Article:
Slow cooked Pig Cheeks

I’m always on the lookout for cheaper cuts of meat and if it’s something new to me – all the better. So last week whilst looking around Waitrose – I spotted them selling pig cheeks. I’ve previously had ox cheek, but never before even heard of pig cheeks.

Slow Cooked Pig Cheeks in tomato ragu served on flat mushrooms with jacket potato and green beans
Slow Cooked Pig Cheeks in tomato ragu served on flat mushrooms with jacket potato and green beans

So I went away (cheekless) and did some looking up online.

What did I find?

The obvious bit of information that I already knew from cooking ox cheeks is that these need time to cook. Whilst pigs may not spend all their time eating like cows – these are muscles that get a lot of work. So that just gave me an excuse to get the trusty slow cooker out the cupboard (like I need an excuse).

I was originally just going to throw them in the slow cooker with a stew pack of veg and some stock. Boring. Then I stumbled upon this recipe at “Northsouthfood“. Sounded interesting. Never cooked with star anise, anchovy or pig cheeks. And not much-needed to be changed to make it Slimming World friendly (in fact pretty much syn free – more later).

Thrifty?

It has to be said that this did stretch my usual budget a little.

The pig cheeks in Waitrose retail at £7.99 a kilo, I believe Morrisons do them about £5 a kilo however. Alas there isn’t a Morrisons near by to cheek, sorry check. However the pack they had in the counter (I should add that these are found in the Butcher’s counter and not in the meat fridges) came to just over £3. That’s easily enough for two good meals though, or if I wanted to be stingy 3 meals.

On top of that – the rest of the ingredients probably cost another £3 (this doesn’t include the star anise as that’s now in the cupboard as a store cupboard staple). I could easily cut that to about £1.30 though or less by leaving out the Anchovy and using a cheaper brand of chopped tomato.

Ingredients

The original ingredients as listed were:

  • 4 pig cheeks, left whole but excess fat trimmed if needed
  • 2 stalks celery, finely diced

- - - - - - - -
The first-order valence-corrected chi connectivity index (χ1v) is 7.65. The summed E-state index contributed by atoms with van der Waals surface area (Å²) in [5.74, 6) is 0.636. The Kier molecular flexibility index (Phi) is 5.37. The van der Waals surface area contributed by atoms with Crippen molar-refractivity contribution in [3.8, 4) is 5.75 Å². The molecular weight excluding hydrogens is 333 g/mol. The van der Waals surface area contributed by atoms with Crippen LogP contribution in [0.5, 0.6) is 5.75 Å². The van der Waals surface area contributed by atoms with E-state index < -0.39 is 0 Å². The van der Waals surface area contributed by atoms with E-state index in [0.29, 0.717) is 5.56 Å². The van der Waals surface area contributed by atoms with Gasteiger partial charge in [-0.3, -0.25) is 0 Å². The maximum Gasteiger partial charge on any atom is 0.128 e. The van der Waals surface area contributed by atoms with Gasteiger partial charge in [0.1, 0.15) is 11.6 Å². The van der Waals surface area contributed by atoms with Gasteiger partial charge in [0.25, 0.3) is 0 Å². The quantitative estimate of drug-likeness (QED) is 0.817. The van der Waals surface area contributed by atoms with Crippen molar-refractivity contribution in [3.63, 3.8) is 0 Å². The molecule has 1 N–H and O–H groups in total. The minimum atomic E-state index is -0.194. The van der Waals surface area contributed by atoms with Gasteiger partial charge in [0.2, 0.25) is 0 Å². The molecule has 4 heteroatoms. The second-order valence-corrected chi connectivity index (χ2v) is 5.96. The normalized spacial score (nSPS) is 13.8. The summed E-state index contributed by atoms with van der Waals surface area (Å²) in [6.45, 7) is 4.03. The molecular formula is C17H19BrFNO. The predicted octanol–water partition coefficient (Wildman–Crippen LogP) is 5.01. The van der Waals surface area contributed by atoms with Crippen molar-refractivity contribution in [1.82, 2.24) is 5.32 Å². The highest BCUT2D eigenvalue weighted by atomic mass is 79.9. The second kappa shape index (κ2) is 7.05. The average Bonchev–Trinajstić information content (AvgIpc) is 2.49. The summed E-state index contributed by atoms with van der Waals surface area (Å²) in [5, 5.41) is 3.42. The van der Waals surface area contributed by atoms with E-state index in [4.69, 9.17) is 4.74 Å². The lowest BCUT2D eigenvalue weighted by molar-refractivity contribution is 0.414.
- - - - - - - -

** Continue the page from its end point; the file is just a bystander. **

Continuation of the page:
• 2 carrots, finely diced
  • 1 x 400ml tin of chopped tomatoes
  • 2 tablespoons tomato puree
  • 2 anchovies
  • 100ml red wine
  • 2 star anise pods
  • salt & pepper

My swaps were that I used the entire pack of cheeks (7 in total), I substituted pack of sofritto mix instead of the veg (so added onion to the mix) but that’s a) because I am no good with fine knife work, b) whilst buying 2 carrots isn’t hard, buying 2 celery stalks is – I don’t as a rule eat celery. This would mean that most of the head of celery would end up in the bin. Buying the bag of sofritto mix eliminates that waste (though possibly more expensive). Wine got replaced with a red wine stock pot (syn free). I did buy a tin of anchovies – just to try them. I’ve heard that they bring a depth of flavour (they melt into the ragu so you don’t know they are there) to the dish – may have to try without next time (it’s most definitely a dish I’m doing again).

Anchovies are synned right?

Yes – they are. However the cheap tin of anchovies in Tesco is just half a syn. I used 3 fillets (because I’m a rebel like that) and still had another 5 or 6 in the tin. So at most I used a quarter of a syn worth of Anchovy. This has provided two meals, so less than an eighth of a syn. In the rounding up/down game – this is closer to zero than it is to a half so syn count is negligible and (you mileage may vary) I’m going to say syn free.

Method

Method? What method? Trim any fat from the pig cheeks, throw everything in a slow cooker, put the lid on and turn on to high. Leave for at least 12hours. The ultimate in lazy but tasty cooking that looks like you’ve done lots of work (if you chopped your own vegetables than you have done lots of work).  I cooked mine for about 14hours and didn’t touch them till the 12hr mark when I tasted the sauce. The sauce alone is to die for. Add to that meat that is so tender that it literally melts in the mouth (assuming it doesn’t fall apart on the fork). YUMMMMMMMMMMY.

The left over pig cheeks were shredded in the sauce, put in a tub and when cooled put in the fridge ready to reheat and serve over pasta with some extra mushrooms for bulk.

Pig cheek Ragu
Left overs were as good as the first time around. This time shredded (using two forks to pull the meat apart) and then served with pasta with some extra mushrooms thrown in to bulk it out a little more.

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